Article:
Reading: Ye turned to God from idols to serve the living and true God. 1 Thessalonians 1:9
When the Thessalonians were turned from their idols they immediately began a life of service for God. They viewed Christ not only as their Saviour, one to save them from sin, but they viewed Him as their Lord, one to worship, love, obey, follow, and serve.
Prior to their conversion they were devoted to their idols. Their time, thoughts, and talents were taken up with false religion. But on their conversion to Christ there was a dramatic change and they instantly began to serve the Lord. The word serve has the basic meaning of yielding obedience, thus signifying that they looked upon the Lord as their master and were willing to obey His commands. Their service was both public and persistent. They were not ashamed of Christ but were willing to sound forth the glorious news of the gospel. The Thessalonian Christians were overcome by a sense of gratitude to God. This was not merely a duty; it was their delight. They abounded in their service for Christ so much that they became examples to others.
This spirit of willing service often needs to be rekindled in the hearts and lives of God’s people. We too have been saved from idols, the idols of self and sin. We served these things in our unconverted state. Regeneration has changed that, and we have been turned from our idols unto God and have become followers of Christ. We are now servants of the Most High. This is our life’s work, to make known the mysteries of the gospel of redeeming grace. Though we ought to testify for Christ, we often fail to. The fear of man has snared many into spiritual silence and not a few Christians follow the Saviour but rarely speak of Him. We must pray that our tongues will be loosed and that from the lips of every Christian will sound forth the great news that Jesus saves!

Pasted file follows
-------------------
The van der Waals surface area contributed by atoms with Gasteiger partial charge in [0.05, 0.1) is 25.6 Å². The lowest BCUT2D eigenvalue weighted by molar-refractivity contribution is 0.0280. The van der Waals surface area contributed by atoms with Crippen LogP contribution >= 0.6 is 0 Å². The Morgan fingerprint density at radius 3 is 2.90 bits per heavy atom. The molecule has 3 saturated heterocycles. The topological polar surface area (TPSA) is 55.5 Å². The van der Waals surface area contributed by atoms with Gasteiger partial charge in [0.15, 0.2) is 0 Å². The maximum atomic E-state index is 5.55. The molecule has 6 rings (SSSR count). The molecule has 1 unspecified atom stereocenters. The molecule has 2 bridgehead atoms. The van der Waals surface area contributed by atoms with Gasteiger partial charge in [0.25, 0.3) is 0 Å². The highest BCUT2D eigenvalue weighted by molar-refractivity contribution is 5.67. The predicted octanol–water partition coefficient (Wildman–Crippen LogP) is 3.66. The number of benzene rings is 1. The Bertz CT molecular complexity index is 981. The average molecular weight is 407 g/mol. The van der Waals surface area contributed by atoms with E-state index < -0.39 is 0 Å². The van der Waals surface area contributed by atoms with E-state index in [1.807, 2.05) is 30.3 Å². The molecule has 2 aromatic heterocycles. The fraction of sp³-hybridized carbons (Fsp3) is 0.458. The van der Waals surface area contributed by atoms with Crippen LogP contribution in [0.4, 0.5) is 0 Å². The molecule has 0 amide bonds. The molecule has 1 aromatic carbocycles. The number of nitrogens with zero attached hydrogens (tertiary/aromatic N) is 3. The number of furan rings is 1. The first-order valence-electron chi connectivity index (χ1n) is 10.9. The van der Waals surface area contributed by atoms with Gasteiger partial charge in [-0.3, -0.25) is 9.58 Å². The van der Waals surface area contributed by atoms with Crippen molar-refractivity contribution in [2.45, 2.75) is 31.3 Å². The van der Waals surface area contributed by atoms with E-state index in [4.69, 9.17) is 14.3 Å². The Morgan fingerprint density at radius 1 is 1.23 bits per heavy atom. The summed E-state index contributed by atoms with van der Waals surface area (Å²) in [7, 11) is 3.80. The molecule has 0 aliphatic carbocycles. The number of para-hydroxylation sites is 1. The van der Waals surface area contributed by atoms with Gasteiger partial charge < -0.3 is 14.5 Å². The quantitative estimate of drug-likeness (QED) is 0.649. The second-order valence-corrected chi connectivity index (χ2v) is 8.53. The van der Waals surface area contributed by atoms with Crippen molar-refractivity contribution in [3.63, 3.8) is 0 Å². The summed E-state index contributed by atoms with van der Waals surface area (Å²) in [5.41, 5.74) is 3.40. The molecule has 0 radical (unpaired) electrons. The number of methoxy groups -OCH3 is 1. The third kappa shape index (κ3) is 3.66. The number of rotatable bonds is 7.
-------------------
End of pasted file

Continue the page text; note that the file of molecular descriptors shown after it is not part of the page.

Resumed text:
“As long as I see anything to be done for God, life is worth having, but O, how vain and unworthy it is to live for any lower end!” David Brainerd
Taken from A Word in Season edited by Alan Cairns, 2010. Used by permission.